No after efforts can accomplish what is done with ease early in life in the way of forming habits either mental or moral, and if there is any truth in the idea that the public library is not merely a storehouse for the supply of the wants of the reading public, but also and especially an educational institution which shall create wants where they do not exist, then the library ought to bring its influences to bear on the young as early as possible.
Complaints are often made that public libraries foster a taste for light reading, especially among the young. Those who make this complaint too often fail to perceive that the tastes indulged by those who are admitted to the use of the public library at the age of twelve or fourteen [prevailing policy of the time], are the tastes formed in the previous years of exclusion. A slight examination of facts, such as can be furnished by any librarian of experience in a circulating public library, will show how little force there is in this objection.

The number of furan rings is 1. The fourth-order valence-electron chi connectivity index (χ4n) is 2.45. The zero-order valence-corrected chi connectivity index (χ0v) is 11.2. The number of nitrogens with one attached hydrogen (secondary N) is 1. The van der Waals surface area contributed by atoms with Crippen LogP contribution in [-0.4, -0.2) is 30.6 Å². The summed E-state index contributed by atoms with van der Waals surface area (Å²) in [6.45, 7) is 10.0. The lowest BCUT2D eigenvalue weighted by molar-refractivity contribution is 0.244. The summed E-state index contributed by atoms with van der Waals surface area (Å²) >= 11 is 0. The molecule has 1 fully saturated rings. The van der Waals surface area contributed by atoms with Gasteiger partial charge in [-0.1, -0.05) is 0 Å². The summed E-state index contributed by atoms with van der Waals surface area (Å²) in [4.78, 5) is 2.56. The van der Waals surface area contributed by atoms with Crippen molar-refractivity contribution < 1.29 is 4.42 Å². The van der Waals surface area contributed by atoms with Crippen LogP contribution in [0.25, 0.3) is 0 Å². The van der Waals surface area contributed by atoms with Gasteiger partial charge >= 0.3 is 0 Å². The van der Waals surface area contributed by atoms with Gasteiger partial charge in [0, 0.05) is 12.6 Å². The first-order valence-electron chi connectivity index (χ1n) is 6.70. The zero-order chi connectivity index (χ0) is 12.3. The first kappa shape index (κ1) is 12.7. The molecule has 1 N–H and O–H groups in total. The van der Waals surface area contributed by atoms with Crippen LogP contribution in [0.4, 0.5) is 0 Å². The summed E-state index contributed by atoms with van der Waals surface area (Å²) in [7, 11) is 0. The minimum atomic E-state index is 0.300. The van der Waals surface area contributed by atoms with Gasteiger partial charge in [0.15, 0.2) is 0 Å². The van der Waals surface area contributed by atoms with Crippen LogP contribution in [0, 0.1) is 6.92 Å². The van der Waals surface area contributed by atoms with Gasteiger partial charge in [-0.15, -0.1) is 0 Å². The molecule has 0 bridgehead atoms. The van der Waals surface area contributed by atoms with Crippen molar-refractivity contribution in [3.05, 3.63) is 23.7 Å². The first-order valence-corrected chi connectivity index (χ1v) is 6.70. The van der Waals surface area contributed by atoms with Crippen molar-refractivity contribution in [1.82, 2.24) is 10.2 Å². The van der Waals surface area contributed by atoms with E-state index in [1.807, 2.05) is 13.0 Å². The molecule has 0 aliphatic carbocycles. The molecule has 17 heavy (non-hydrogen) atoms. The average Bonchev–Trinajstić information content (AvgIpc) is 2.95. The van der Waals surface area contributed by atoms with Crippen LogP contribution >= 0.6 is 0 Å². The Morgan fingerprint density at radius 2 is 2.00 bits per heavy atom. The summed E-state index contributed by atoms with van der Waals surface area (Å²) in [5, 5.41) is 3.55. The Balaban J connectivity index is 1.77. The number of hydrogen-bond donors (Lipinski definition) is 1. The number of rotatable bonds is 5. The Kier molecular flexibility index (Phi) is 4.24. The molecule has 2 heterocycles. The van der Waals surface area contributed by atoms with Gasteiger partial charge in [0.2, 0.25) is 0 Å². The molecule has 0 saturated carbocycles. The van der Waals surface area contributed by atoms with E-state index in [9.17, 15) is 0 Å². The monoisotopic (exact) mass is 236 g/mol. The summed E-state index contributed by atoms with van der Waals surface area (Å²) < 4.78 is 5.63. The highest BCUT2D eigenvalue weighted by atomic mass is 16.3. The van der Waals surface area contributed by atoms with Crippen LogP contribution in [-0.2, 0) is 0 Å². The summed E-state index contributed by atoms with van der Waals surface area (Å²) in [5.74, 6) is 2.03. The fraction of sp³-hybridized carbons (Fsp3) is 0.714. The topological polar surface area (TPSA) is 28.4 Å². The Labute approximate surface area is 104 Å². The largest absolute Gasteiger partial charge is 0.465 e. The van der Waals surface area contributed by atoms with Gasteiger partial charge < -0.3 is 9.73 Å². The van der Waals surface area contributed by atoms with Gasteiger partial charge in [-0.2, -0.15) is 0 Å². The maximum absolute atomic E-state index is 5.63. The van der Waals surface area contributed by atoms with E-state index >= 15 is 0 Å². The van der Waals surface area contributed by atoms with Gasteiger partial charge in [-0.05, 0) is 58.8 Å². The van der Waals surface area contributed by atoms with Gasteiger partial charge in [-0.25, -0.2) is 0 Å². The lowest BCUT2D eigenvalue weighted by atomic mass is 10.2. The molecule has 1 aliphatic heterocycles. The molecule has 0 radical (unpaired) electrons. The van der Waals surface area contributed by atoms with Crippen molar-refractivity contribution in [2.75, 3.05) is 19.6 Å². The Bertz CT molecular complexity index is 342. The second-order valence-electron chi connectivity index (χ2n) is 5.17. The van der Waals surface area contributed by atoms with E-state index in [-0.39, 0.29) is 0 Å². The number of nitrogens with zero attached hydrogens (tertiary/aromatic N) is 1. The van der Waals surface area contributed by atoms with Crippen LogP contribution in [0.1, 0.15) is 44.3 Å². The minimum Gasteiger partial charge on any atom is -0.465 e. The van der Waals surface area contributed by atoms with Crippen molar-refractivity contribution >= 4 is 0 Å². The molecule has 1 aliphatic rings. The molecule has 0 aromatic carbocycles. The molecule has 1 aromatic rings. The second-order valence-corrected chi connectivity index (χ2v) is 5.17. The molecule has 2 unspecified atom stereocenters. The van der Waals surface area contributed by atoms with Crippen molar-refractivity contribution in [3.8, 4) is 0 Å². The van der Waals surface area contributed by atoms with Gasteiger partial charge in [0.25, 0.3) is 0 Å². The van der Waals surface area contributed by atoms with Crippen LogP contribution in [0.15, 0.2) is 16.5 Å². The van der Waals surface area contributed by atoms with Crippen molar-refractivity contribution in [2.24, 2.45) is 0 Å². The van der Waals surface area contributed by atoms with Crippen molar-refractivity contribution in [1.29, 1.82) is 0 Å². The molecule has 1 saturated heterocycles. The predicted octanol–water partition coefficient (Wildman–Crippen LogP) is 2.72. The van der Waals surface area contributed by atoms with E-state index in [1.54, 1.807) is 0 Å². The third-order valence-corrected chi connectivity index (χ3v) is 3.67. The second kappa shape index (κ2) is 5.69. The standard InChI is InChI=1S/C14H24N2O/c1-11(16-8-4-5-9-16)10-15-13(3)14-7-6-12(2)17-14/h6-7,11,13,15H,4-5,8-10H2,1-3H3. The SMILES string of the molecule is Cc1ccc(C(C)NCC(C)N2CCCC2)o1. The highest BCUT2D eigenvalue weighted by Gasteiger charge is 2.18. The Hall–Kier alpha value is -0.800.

While there is no mention of “story time,” it appears that simple exposure to reading was considered adequate for the young. As we often see in terms of justification for youth services;
And to the thousand of young people, in whose homes there is none of the atmosphere of culture or of the appliances for it, the public library ought to furnish the means of keeping pace intellectually with the more favored children of homes where good [Page 415] books abound and their subtle influence extends even to those who are too young to read and understand them. If it fails to do this it is hardly a fit adjunct to our school system, whose aim it is to give every man a chance to be the equal of every other man, if he can.
Again, we see how the public library is assumed to be an adjunct to the public education system.